In May of that year, their 19-year-old son, Micah, was killed when his car apparently ran off Interstate 65, leaving John and Deborah Giles to wonder how they could continue with their work.

"Every bit of scripture is put to the full test with the loss of a son. Either you believe in heaven or you don't," Giles said. "It was like I was on a ship and when I lost my son it was like a direct hit that threw me to the deck."

He said Deborah was "stronger" and helped the couple and their two surviving children get through the tragedy. It also helped that their first grandchild, Grace, was born several days after Micah was buried.

One mission for the Giles after leaving the Christian Coalition presidency is to find a publisher for a book named "Called Home" that he and his wife have written about Micah's death. Giles is also working on another book titled "Gold Rush on the American Value Voter" about efforts to reach voters with moral values.

Giles said the lottery fight was a warmup for 2003, when he went to battle against Riley - a man Giles had supported and considered a friend. Giles opposed Riley's plan to raise taxes by $1.2 billion for education and other state services and lower income taxes for the working poor. Giles said he urged Riley not to introduce the tax package.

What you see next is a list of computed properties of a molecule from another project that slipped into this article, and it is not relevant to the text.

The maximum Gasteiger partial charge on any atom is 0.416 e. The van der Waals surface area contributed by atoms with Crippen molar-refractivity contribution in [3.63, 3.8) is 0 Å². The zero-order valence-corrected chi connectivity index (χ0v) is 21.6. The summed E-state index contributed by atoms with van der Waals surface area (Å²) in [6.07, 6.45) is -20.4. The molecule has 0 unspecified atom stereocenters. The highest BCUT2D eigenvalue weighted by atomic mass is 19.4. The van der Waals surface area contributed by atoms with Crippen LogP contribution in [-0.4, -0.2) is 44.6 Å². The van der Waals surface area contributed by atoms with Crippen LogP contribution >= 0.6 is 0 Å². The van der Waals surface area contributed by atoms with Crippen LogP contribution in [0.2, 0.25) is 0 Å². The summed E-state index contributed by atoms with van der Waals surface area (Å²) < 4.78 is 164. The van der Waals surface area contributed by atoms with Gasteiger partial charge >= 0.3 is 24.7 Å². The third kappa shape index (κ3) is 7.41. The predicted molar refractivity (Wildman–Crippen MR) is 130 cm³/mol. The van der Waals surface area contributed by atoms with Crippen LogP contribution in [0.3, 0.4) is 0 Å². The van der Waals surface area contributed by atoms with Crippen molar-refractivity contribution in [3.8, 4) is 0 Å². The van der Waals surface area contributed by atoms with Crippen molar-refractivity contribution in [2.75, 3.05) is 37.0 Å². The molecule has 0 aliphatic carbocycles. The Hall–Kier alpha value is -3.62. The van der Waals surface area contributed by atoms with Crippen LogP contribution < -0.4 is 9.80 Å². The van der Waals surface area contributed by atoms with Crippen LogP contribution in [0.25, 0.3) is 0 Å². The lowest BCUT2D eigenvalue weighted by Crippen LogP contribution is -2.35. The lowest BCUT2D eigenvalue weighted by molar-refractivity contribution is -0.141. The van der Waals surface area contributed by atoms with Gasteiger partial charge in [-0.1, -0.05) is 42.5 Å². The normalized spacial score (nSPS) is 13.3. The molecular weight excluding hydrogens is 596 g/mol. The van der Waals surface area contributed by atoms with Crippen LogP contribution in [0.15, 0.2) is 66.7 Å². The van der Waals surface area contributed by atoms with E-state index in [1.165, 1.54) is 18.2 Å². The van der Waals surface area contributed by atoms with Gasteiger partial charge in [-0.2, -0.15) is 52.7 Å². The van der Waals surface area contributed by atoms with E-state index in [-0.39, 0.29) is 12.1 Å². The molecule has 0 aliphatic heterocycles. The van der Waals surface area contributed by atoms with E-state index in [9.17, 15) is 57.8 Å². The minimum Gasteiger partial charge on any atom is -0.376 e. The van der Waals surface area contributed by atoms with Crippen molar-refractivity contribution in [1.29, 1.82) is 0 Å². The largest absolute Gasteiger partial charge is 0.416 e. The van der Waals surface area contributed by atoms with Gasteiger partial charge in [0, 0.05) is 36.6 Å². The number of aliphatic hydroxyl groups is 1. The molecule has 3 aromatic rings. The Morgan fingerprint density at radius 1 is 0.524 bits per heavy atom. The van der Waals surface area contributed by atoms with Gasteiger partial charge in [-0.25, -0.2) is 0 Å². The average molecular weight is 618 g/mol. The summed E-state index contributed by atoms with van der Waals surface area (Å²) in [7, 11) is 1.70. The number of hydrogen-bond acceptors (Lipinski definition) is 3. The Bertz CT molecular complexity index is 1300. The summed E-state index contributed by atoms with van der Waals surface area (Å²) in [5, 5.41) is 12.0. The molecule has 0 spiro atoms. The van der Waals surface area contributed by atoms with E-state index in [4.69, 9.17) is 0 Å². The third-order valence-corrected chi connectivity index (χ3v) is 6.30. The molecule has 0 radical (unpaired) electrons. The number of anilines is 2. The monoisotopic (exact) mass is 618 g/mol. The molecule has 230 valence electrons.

"It was the toughest public policy debate I've ever been in," Giles said. "I didn't think it was good public policy. You can't tax your way out of a deficit."

Giles even went to battle with his own national organization. National Christian Coalition President Roberta Combs came to Alabama and endorsed Riley's tax package, particularly praising a part of the plan that would have raised the income threshold where poor Alabama residents begin paying taxes from a then lowest-in-the-nation $4,600. The threshold was eventually raised last year.

Giles said he believes that break with the national organization led his Alabama group and those in some other states to divorce themselves from the national group.

Giles will also be remembered as an outspoken supporter of former Alabama Chief Justice Roy Moore, who was removed from office when he refused a federal court order to remove a Ten Commandments monument from the Alabama Judicial Building. In recent years he successfully fought for a statewide amendment to make same-sex marriages illegal in Alabama and for a law to make it two crimes instead of one to kill or assault a pregnant woman.

© 2006 AP Wire and wire service sources. All Rights Reserved.